Cheese knives

Cheese is varied and often challenging to cut. Accordingly, various styles of cheese knives and cheese cutting utensils have been developed. A wire, rather than a knife, is often used to cut cheese. [edit]Soft cheese Soft cheese knives are specially designed for slicing soft cheese. They generally have holes in the blade to prevent the cheese from sticking. Wire cheese cutters are also used. [edit]Hard cheese Hard cheese knives are specially designed for slicing hard cheese. They are sharp, so they can cut exact slices, and often have a forked tip, allowing them to be used as a serving utensil as well. Cheese slicers are also used. [edit]Parmesan cheese A Parmesan cheese knife, featuring a short, stubby blade. Parmesan cheese knives are specially designed for portioning very hard cheeses. They have very short, thick blades that are forced into the cheese and then used as a lever to break off smaller portions. (Slicing hard cheese is considered improper by connoisseurs, since the cheese - when broken apart - has more surface area, and thus more air contact, which strengthens the apparent scent and taste of the cheese.) Cheese cutters are designed to cut soft, sticky cheeses (moist and oily), and accordingly does not have a large sharp-edged blade; compare to a cheese knife with holes in the blade. The cutting edge of cheese cutters are typically a fine gauge stainless steel or aluminum wire stretched across a supporting frame. The thin wire cuts through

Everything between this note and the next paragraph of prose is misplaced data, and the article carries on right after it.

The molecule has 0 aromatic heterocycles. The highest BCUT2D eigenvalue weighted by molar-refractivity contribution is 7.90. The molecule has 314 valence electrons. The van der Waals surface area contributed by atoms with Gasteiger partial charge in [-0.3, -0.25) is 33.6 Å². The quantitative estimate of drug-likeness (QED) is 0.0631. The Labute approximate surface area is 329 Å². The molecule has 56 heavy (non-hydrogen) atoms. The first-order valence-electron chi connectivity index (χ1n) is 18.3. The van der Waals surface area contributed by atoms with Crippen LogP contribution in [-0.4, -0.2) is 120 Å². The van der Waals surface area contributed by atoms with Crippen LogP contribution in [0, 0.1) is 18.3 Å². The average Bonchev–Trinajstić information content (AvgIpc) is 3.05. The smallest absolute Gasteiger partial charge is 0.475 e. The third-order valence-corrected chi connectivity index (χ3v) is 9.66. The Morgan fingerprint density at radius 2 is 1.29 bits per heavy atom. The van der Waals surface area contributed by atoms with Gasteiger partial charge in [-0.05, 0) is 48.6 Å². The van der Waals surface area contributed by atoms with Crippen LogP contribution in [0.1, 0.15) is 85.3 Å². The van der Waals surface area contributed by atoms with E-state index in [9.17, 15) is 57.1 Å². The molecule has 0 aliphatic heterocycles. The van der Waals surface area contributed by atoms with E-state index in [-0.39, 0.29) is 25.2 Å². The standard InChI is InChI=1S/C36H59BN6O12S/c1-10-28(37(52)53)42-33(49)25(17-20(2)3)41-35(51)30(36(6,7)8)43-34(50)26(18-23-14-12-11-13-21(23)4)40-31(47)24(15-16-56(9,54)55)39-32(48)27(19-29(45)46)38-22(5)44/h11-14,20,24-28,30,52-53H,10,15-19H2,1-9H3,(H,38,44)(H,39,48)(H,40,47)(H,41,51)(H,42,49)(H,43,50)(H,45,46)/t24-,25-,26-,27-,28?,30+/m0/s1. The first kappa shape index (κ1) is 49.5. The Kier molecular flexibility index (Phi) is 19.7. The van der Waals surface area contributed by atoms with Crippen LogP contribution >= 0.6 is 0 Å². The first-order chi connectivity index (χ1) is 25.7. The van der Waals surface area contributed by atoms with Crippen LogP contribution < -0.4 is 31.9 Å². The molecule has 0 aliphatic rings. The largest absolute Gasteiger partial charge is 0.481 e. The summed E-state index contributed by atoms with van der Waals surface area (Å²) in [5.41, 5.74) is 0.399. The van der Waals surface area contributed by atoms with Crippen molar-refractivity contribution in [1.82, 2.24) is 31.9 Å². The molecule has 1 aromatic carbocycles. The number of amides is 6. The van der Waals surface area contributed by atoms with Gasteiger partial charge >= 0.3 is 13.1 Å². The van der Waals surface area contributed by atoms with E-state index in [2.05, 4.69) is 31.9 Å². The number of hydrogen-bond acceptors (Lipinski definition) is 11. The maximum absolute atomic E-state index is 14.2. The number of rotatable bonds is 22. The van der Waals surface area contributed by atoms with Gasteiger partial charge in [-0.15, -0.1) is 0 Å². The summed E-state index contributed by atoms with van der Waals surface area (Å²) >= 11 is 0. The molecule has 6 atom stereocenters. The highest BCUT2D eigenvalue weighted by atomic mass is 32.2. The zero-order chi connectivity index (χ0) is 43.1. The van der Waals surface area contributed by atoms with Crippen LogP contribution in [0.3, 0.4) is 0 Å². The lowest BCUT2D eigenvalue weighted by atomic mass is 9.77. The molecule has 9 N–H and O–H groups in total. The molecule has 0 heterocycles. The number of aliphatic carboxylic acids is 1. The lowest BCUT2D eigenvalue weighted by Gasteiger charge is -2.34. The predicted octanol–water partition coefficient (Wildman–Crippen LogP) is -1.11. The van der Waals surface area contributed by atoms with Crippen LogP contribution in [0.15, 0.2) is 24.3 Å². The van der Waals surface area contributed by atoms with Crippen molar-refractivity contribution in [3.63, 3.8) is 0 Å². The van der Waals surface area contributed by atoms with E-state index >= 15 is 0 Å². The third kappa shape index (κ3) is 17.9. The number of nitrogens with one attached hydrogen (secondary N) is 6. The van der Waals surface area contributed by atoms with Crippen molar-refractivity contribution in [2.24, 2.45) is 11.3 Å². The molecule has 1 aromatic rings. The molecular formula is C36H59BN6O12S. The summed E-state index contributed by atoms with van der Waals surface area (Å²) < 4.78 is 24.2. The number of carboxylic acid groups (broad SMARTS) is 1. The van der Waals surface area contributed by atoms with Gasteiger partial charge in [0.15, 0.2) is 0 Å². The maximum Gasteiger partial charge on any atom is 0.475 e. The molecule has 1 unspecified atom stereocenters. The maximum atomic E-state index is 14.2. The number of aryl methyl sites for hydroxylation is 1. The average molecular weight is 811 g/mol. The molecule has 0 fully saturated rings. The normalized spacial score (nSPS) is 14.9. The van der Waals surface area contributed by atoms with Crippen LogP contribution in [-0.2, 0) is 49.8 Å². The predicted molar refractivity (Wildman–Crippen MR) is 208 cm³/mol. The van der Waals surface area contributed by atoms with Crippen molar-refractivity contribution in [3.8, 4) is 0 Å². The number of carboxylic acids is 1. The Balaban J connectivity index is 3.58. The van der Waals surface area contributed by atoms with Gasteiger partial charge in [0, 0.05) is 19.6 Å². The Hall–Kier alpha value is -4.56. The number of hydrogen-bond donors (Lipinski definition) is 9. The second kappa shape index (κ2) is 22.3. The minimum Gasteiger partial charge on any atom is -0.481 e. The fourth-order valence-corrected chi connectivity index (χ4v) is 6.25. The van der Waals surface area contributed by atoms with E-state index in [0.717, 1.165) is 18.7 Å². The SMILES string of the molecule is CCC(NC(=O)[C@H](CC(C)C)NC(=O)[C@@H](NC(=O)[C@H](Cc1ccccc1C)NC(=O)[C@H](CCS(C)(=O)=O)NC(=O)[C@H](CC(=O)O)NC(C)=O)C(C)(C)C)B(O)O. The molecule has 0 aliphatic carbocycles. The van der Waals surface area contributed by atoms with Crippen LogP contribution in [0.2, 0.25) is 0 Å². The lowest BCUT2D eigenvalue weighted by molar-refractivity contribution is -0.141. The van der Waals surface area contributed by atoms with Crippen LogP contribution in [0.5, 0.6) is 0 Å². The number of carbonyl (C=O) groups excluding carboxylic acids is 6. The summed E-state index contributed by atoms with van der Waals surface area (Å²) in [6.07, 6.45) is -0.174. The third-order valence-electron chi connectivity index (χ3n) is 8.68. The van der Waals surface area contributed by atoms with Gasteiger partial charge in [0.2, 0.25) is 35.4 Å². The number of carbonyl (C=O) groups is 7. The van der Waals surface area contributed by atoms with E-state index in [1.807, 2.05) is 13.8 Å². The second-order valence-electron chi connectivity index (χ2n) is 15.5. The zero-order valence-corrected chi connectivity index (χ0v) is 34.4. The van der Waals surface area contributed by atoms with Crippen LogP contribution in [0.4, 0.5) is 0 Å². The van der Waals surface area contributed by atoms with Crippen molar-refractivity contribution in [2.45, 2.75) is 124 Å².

cheese block with hand pressure. The original Prodyne Gourmet Cheese Slicer had a wooden board with a slot cut into it and a hole through which one end of a U-shaped steel cutting arm was inserted. In the patented design, a stainless steel wire extends between the two ends of the cutting arm fit into the slot, and cuts the cheese. The wire has loops at each end; one loop is around the steel cutting arm in the slot, while the other passes around a metal pin though a plastic handle on the other end of the cutting arm. The plastic handle rotates upward to tighten the wire, and is secured to the cutting arm with a screw. The board-style cheese slicer has been expanded to include marble, stainless steel, and plastic cutting boards. Several other designs of handles and wire holders have also been invented to hold the cutting wires of cheese slicing boards. Many of these wires have loops on the ends like the Prodyne models; others have small rings or knots that fit into a slot on the handle and cutting arm. [edit]Girolle This article is about the utensil. For the mushroom, see Cantharellus. Girolle The girolle is a utensil for scraping Tete de Moine Swiss cheese into the form of rosettes that resemble Chanterelle mushrooms (also known as girolle in French, hence the name of the device).[2] This cheese was traditionally scraped with a knife. The girolle was invented in 1982 by Nicolas Crevoisier of the Swiss Jura and is produced by the Metafil-laGirolle company.